Environmental concerns can cause market failures in both implicit and explicit markets. In implicit markets, environmental concerns can lead to the public good problem because it's difficult to exclude people from using a good or service that has environmental impacts. In explicit markets, environmental concerns can lead to market failure because of the externalities that result from economic activity, such as in the example of pollution above.

Factor immobility

Factor immobility is a type of market failure that arises when it's difficult or impossible to move factors of production from one place to another. For example, it might be difficult or impossible to move labour or capital from one sector of the economy to another. This can lead to an inefficient allocation of resources because the wrong factors of production might be present in certain sectors of the economy.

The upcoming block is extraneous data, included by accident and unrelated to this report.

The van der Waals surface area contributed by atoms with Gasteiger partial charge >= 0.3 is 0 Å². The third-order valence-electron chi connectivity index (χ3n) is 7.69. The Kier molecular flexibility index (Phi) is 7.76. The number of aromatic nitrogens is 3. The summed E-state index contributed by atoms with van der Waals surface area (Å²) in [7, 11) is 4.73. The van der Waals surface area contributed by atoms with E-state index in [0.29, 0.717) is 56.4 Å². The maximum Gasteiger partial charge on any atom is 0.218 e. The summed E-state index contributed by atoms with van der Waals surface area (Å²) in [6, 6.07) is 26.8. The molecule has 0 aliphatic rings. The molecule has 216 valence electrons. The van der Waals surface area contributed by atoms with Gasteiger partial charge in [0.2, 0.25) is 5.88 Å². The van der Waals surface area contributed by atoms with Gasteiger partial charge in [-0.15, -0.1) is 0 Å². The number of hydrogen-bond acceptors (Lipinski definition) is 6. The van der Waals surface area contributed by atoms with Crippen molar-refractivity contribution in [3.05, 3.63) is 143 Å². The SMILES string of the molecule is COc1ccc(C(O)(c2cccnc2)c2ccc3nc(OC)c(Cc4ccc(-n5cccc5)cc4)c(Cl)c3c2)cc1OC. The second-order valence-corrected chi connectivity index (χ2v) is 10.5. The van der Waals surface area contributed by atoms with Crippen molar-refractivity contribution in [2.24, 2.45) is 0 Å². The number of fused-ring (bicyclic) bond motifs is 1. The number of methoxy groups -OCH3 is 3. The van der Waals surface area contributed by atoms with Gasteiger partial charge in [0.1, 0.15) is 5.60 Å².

Related: What is scarcity in economics? (With examples)

Property rights

Property rights are the legal rights that people maintain to control the use of a good or service. When these rights aren't clear or well-defined, it can lead to market failure. This frequently is the case with common resources like forests or fisheries, where it's difficult to determine who owns them and who may use them. This can lead to people over-exploiting these resources, which can cause them to run out, severely impacting supply.

Market failure solutions

There are lots of different ways to solve different types of market failures. These include private market solutions, solutions imposed by the government and voluntary collective action solutions. In many situations, the government attempts to solve market failures. This is because the government can impose regulations on businesses and tax them to correct inefficiencies in the market. Some of the most common solutions to market failure are below:

Government regulations

One of the most common ways to solve market failures is through government regulations. Governments can impose regulations on businesses to correct inefficiencies in the market. For example, the government might require businesses to reduce pollution or it might require them to disclose information about their products to consumers, or it can create exceptions for low-skilled workers if an increase in the minimum wage leads to businesses refusing to hire more workers.

Taxes